“No one says ‘goodbye’ anymore,” Gord Downie sings on the song Untitled, “for fear that’ll be goodbye.” Untitled is the last track on Away is Mine, a posthumous solo record to be released on Friday. Perhaps the song was left untitled for a reason, done with the hope against hope that there would be time to title it later.
There wasn’t. Months after recording the album, Downie died of brain cancer at age 53 on Oct. 17, 2017. But while Away is Mine is the final album the singer-songwriter recorded before he died, it won’t be the last of his records to be released. At least one more is in the vault.
It’s the latest chapter in a long, eloquent farewell that raises questions surrounding posthumous albums in general. Do they continue the legacy of the artist or do they exploit their memory?
Downie’s first posthumous release was Introduce Yerself, released 10 days after he died. The record, essentially melodic letters to loved ones, was written after his terminal diagnosis. The chorus of the first track, First Person, consists of one word repeated three times: “Goodbye.”
Away is Mine was recorded over four days in July, 2017, one year after his final tour with The Tragically Hip, the group he fronted. The album was made with long-time friend and collaborator Josh Finlayson of the folk-rock group Skydiggers. Two presentations of the 10 songs are being released side by side in a double-album format – one atmospheric version of electro-roots songs and another in a country-tinged unplugged style.
A month before the Away is Mine sessions, Downie had made an album with another friend and collaborator, Dale Morningstar and his avant garde indie-rock band The Dinner is Ruined. No release date for that record has been set.
Posthumous albums come with unique controversy. They are often perceived as cash grabs by record labels and the estates of the artists involved. Among the ill-advised albums of the genre are Tupac’s Loyal to the Game, a blasphemous abomination that certainly wasn’t loyal to the rapper, and Jimi Hendrix’s Crash Landing, a ghoulish resurrection involving demos and over-dubs.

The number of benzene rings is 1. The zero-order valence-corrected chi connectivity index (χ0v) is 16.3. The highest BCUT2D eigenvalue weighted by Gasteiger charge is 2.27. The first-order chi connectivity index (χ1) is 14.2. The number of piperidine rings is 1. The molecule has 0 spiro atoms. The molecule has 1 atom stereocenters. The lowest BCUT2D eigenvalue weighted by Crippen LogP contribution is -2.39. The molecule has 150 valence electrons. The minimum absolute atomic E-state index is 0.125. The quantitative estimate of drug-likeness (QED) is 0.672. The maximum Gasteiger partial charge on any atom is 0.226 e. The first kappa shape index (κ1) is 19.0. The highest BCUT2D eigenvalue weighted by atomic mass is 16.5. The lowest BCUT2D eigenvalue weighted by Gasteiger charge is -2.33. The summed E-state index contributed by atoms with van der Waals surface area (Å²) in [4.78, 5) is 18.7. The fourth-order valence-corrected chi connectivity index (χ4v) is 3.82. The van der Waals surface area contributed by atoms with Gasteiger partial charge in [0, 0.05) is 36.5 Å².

These albums and many others are disrespectful to the integrity of artists. In the case of Downie’s final albums, no such accusation should be made. Downie approved of their eventual releases.
“Gord heard everything,” says Finlayson, of Away is Mine. According to Finlayson, it was decided the record would be made with Nyles Spencer, the in-house recording engineer at the Bathouse Recording Studio owned by The Tragically Hip.
"Gord said, ‘Let’s give Nyles the keys to car,' " Finlayson says. “He gave him carte blanche.”
After the sessions at the Bathouse, Downie returned to Toronto, where his health took a turn for the worse. “The ability to contribute anything more to the record had gone away at that point," Finlayson says. “But everything on the record was pretty much done during those four days in July. He heard it.”
The same goes for the album recorded with Morningstar, who, like Finlayson, had a relationship with Downie that stretched back to Coke Machine Glow, Downie’s debut solo album from 2001.
For the yet-to-be released album he made with Downie in the summer of 2017, Morningstar and The Dinner is Ruined laid down the instrumental beds to the tracks without Downie. “We freestyled and just recorded a ton of stuff with Gord in mind and in our hearts,” Morningstar says.
Those tapes were sent to Downie, who initially put his lyrics and melodies to the music on his own with a computer in his basement. Later, after recording the final vocals with Morningstar, he heard the rough mixes of the material.
"He stood up and said, ‘Hey, cowboy, whatever you’ve done I approve of,' ” Morningstar says. "And then we went out for pizza.”
Aside from that album, there is other solo material out there that may or may not see the light of day. Expect some Hip rarities to surface on a suspected 30th anniversary reissue next year of the band’s 1991 album Road Apples.
On the song The Least Impossible from Away is Mine, Downie sings that he doesn’t want the dark, doesn’t want the end – "don’t even want the dark preview.” Though the album is a reflection of Downie coming to terms with his mortality, the inevitability of death didn’t hang over the sessions.
“We were focused and present, just trying to get takes we were happy with,” Finlayson says. “It was emotional material, but I can’t say it was emotional making the record.
“Honestly, his health didn’t seem any different from it was since The Hip tour. I started to think that he would be the guy who defies this. But it obviously wasn’t to be.”
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